State legislatures across the country are grappling with the fallout from the ruling by the Supreme House of Representatives that upheld the legality of same-sex marriages.
But some of the most prominent states — including California, Oregon, New York, New Jersey and Washington — have yet to make any formal pronouncements about their legal future.
For some in the gay rights community, the decision was not a game changer.
“We have been waiting for this decision,” said Richard Dreyfuss, executive director of the Human Rights Campaign.
“For many, this is a watershed moment.
The Supreme Court ruling makes it clear that all states should have the same protections for LGBTQ people and families.”
States are scrambling to comply with the ruling, which came after the Supreme court allowed California’s ban on same-year marriages to stand.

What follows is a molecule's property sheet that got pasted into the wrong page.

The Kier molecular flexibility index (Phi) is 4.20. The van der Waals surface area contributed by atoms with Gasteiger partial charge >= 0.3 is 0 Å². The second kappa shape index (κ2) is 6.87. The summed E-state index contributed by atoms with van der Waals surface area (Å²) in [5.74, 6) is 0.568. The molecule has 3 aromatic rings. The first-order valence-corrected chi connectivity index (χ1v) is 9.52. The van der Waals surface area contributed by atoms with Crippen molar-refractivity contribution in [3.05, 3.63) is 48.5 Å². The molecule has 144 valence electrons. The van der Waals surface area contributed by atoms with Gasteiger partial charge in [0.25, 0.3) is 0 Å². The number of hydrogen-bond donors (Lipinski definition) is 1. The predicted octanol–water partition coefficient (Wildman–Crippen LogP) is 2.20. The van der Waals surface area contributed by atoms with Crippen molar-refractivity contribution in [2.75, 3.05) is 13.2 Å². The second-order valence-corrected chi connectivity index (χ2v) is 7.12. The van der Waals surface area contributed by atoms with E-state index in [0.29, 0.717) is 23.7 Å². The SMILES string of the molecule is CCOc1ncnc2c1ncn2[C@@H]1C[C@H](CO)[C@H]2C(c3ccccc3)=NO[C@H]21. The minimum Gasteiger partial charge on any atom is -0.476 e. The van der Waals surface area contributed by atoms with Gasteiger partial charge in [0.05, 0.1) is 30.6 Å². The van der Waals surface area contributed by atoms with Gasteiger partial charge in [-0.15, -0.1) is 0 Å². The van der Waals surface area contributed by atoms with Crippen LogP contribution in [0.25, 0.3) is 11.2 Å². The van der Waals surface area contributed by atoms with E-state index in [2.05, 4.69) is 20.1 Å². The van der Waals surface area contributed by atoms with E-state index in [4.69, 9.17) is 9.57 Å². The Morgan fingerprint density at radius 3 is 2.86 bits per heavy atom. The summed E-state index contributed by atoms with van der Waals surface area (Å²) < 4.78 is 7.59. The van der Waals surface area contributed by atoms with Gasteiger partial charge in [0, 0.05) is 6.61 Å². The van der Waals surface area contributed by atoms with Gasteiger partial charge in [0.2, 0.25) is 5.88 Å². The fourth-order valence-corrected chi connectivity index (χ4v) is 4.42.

The court did not rule on the constitutionality of same sex marriage.
But the justices said states have a duty to ensure that people have equal access to the benefits and protections that marriage provides.
The decision could impact millions of same or opposite-sex couples in California, New Mexico and Hawaii, which all legalized same-day marriage in 2016.
In New York State, the Supreme has ruled that the state must recognize same-gender marriages performed in other states.
But the state legislature is still debating whether to take up the issue in 2017, which could mean that the ruling is still up in the air.